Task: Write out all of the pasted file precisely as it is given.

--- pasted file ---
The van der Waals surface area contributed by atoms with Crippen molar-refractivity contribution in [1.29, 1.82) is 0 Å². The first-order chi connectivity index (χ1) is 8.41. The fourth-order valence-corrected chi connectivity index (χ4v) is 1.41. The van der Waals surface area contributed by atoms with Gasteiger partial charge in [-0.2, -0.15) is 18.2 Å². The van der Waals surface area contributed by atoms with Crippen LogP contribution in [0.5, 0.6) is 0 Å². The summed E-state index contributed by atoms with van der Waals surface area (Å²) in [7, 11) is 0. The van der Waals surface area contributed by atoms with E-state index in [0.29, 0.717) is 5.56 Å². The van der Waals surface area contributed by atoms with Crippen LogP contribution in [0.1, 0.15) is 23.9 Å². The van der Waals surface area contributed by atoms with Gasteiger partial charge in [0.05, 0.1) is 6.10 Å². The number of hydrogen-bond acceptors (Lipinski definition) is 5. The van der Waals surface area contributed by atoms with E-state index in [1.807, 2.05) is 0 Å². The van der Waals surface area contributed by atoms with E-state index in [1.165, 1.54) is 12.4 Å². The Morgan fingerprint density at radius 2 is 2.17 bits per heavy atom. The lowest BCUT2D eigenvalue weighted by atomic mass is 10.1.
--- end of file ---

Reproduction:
The van der Waals surface area contributed by atoms with Crippen molar-refractivity contribution in [1.29, 1.82) is 0 Å². The first-order chi connectivity index (χ1) is 8.41. The fourth-order valence-corrected chi connectivity index (χ4v) is 1.41. The van der Waals surface area contributed by atoms with Gasteiger partial charge in [-0.2, -0.15) is 18.2 Å². The van der Waals surface area contributed by atoms with Crippen LogP contribution in [0.5, 0.6) is 0 Å². The summed E-state index contributed by atoms with van der Waals surface area (Å²) in [7, 11) is 0. The van der Waals surface area contributed by atoms with E-state index in [0.29, 0.717) is 5.56 Å². The van der Waals surface area contributed by atoms with Crippen LogP contribution in [0.1, 0.15) is 23.9 Å². The van der Waals surface area contributed by atoms with Gasteiger partial charge in [0.05, 0.1) is 6.10 Å². The number of hydrogen-bond acceptors (Lipinski definition) is 5. The van der Waals surface area contributed by atoms with E-state index in [1.807, 2.05) is 0 Å². The van der Waals surface area contributed by atoms with E-state index in [1.165, 1.54) is 12.4 Å². The Morgan fingerprint density at radius 2 is 2.17 bits per heavy atom. The lowest BCUT2D eigenvalue weighted by atomic mass is 10.1.